Oliver Cromwell's Emergence
From 'A History of the British Nation' by AD Innes, 1912
The man who discovered the inspiration of which the Roundhead armies stood in need [in 1643] was Colonel Oliver Cromwell, who had distinguished himself as a cavalry officer at Edgehill. Since that time be had not been prominent in the field, but had been preparing for great achievement by organising the Eastern Counties in such fashion as to render any Royalist movement there a sheer impossibility.
Nominally as the subordinate of the Earl of Manchester, he set himself to the task of raising regiments imbued with a spirit which would make them a match for Rupert's gentlemen, and with a discipline which would give them a decisive superiority. In officers and men the great desiderata, according to the civilians assembled at Westminster, were respectability and orthodoxy.
Cromwell wanted men who were full of enthusiasm for the Cause, and ready to submit to the severest discipline. For their orthodoxy he cared not a jot, though he required that they should be men of religion and of moral austerity. Given these conditions, military fitness was the sole quality he required in his subordinate officers. Out of such chosen material he constructed those picked regiments which under his leadership were to become the best troops in Europe.
A first taste of their quality was given at Winceby fight, when a Royalist force had passed the Humber and entered the Eastern Counties before the end of 1643. That fight enabled him to relieve Hull, the one point in Yorkshire where the Fairfaxes, besieged by Newcastle, were still holding out.
His time had not yet come, but early in the year (1644) the Scots commanded by old Alexander Leslie, Earl of Leven, and his distant kinsman, David Leslie, had crossed the Border. With this new enemy, Newcastle was no longer able to maintain his grip on the North. In April he was obliged to throw himself into York, where he was pressed by the Scots and by the Fairfaxes from Hull. In the south the defeat of Hopton at Cheriton removed immediate anxieties, and the army of the Eastern Counties Association under Manchester, with Cromwell as his cavalry chief, prepared to invade the North.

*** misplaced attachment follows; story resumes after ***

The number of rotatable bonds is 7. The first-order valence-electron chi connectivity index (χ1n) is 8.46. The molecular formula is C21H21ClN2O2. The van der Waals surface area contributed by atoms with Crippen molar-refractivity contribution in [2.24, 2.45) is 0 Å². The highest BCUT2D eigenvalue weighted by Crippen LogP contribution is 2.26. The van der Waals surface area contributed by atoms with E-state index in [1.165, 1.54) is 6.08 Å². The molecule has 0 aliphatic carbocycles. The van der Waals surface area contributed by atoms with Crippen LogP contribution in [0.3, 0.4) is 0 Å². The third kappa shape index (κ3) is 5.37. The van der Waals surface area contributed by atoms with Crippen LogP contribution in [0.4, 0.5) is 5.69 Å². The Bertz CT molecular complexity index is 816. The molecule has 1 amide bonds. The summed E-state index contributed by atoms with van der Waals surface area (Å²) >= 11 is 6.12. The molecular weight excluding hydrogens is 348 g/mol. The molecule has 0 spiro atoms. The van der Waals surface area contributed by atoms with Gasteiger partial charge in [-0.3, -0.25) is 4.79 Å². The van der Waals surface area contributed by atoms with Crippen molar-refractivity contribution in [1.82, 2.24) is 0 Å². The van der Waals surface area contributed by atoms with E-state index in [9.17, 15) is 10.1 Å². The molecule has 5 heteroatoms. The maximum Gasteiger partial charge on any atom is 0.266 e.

Marston Moor shattered the Royalist force on the north, and it established Cromwell as the first cavalry leader of the day. He had routed the hitherto irresistible Rupert, and he had shown a quality which Rupert never possessed, that of maintaining a perfect control over his troops in the moment of victory.
Rupert, as a rule, swept all before him, but his men were not held in check, and continued a furious pursuit or turned to pillaging. Cromwell's Ironsides drove their opponents in rout, halted, reformed, and were again launched on the flank or rear of the adversary. Long ago the son of King Henry III had been taught the great principle of cavalry fighting, to his cost, at Lewes, and never repeated the blunder which lost him that battle.
Cromwell himself had applied the principle, as Rupert had ignored it, in the first pitched battle in the war at Edgehill; but Rupert and the gallants of England never learnt the lesson, and the Cavaliers paid the penalty in full measure at Naseby fight, within a year of Marston Moor.
If the Ironsides and the Scots had won the North of England, elsewhere matters were by no means going favourably for the parliament. Hopton's defeat by Waller at Cheriton gave the parliamentary generals an opportunity for taking the offensive against the king, who fell back to Worcester.
But Waller and Essex made the blunder of dividing their forces, the fort remaining to deal with Charles, while the latter marched into Devon in hope of recovering the West country. Thus, a few days before Marston Moor, Charles was able to rout Waller at Cropredy Bridge, and marched south-west in pursuit of Essex. At Lostwithiel, in Cornwall, the parliamentary General-in-Chief was surrounded by a superior force, and though he was able to cut his way through with his cavalry, and himself to escape by sea, the bulk of his force was compelled to capitulate. The Royalists were again undisputed masters of the West.
Cropredy Bridge and Lostwithiel together were not an equivalent for Marston Moor. The victorious army of the North was stronger than the victorious army of the South. Nevertheless, it was only under severe pressure that Manchester was induced to leave the Scots behind him, and march south to cut off the return of Charles. Manchester failed in his task, to the bitter indignation of his second in command. He intercepted Charles at Newbury, and ought to have crushed him, but, though victorious in the battle, he allowed the Royalist army to escape past him, and, by refusing to press on its heels, allowed the king to rally his scattered forces. The moment for crushing him was lost.
Meanwhile events took a new turn in Scotland. The party of Argyle was completely predominant in the Lowlands, but the best troops and the best commanders were all engaged in England. Argyle himself, though an astute politician, was no soldier. The Highland clans had hitherto taken little part in the troubles which did not practically concern them, but to many of them the clan Campbell and its chief were, extremely obnoxious.
Advantage was taken of the state of feeling in the Highlands by Montrose, whose loyalty had been rewarded by a marquisate. Joined by Alastair Macdonald of Islay, at the head of a half-Scottish force from Ireland, he raised the royal standard in the North, and routed the troops of the Scottish Government at Tippermuir, following up his first success by the capture of Aberdeen; which was dealt with in a merciless fashion,' strongly contrasted with Montrose's treatment of the same city when he had captured it for the cause of the Covenant five years before.